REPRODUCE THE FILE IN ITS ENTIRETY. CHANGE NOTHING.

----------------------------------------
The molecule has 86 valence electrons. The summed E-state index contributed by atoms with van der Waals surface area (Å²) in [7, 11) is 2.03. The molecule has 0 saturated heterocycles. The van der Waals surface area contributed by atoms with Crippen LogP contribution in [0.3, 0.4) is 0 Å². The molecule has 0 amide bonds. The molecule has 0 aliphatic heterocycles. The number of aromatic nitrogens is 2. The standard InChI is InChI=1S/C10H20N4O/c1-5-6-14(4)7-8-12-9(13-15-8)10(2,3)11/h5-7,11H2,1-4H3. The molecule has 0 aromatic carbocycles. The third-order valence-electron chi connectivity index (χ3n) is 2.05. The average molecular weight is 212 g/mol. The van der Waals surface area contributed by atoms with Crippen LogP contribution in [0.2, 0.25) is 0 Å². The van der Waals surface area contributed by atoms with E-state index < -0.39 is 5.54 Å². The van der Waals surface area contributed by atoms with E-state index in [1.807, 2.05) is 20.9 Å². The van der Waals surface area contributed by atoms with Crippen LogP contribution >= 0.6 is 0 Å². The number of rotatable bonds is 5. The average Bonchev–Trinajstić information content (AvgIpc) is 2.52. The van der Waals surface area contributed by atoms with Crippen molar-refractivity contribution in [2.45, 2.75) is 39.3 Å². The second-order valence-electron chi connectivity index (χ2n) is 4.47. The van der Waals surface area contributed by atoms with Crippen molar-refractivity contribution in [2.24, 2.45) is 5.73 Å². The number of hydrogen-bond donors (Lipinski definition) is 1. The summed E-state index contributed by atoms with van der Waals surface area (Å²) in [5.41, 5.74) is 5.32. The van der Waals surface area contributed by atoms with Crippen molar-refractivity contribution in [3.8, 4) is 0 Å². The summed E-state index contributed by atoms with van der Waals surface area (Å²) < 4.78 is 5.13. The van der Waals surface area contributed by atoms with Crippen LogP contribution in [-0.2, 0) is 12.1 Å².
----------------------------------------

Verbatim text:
The molecule has 86 valence electrons. The summed E-state index contributed by atoms with van der Waals surface area (Å²) in [7, 11) is 2.03. The molecule has 0 saturated heterocycles. The van der Waals surface area contributed by atoms with Crippen LogP contribution in [0.3, 0.4) is 0 Å². The molecule has 0 amide bonds. The molecule has 0 aliphatic heterocycles. The number of aromatic nitrogens is 2. The standard InChI is InChI=1S/C10H20N4O/c1-5-6-14(4)7-8-12-9(13-15-8)10(2,3)11/h5-7,11H2,1-4H3. The molecule has 0 aromatic carbocycles. The third-order valence-electron chi connectivity index (χ3n) is 2.05. The average molecular weight is 212 g/mol. The van der Waals surface area contributed by atoms with Crippen LogP contribution in [0.2, 0.25) is 0 Å². The van der Waals surface area contributed by atoms with E-state index < -0.39 is 5.54 Å². The van der Waals surface area contributed by atoms with E-state index in [1.807, 2.05) is 20.9 Å². The van der Waals surface area contributed by atoms with Crippen LogP contribution >= 0.6 is 0 Å². The number of rotatable bonds is 5. The average Bonchev–Trinajstić information content (AvgIpc) is 2.52. The van der Waals surface area contributed by atoms with Crippen molar-refractivity contribution in [2.45, 2.75) is 39.3 Å². The second-order valence-electron chi connectivity index (χ2n) is 4.47. The van der Waals surface area contributed by atoms with Crippen molar-refractivity contribution in [2.24, 2.45) is 5.73 Å². The number of hydrogen-bond donors (Lipinski definition) is 1. The summed E-state index contributed by atoms with van der Waals surface area (Å²) in [5.41, 5.74) is 5.32. The van der Waals surface area contributed by atoms with Crippen molar-refractivity contribution in [3.8, 4) is 0 Å². The summed E-state index contributed by atoms with van der Waals surface area (Å²) < 4.78 is 5.13. The van der Waals surface area contributed by atoms with Crippen LogP contribution in [-0.2, 0) is 12.1 Å².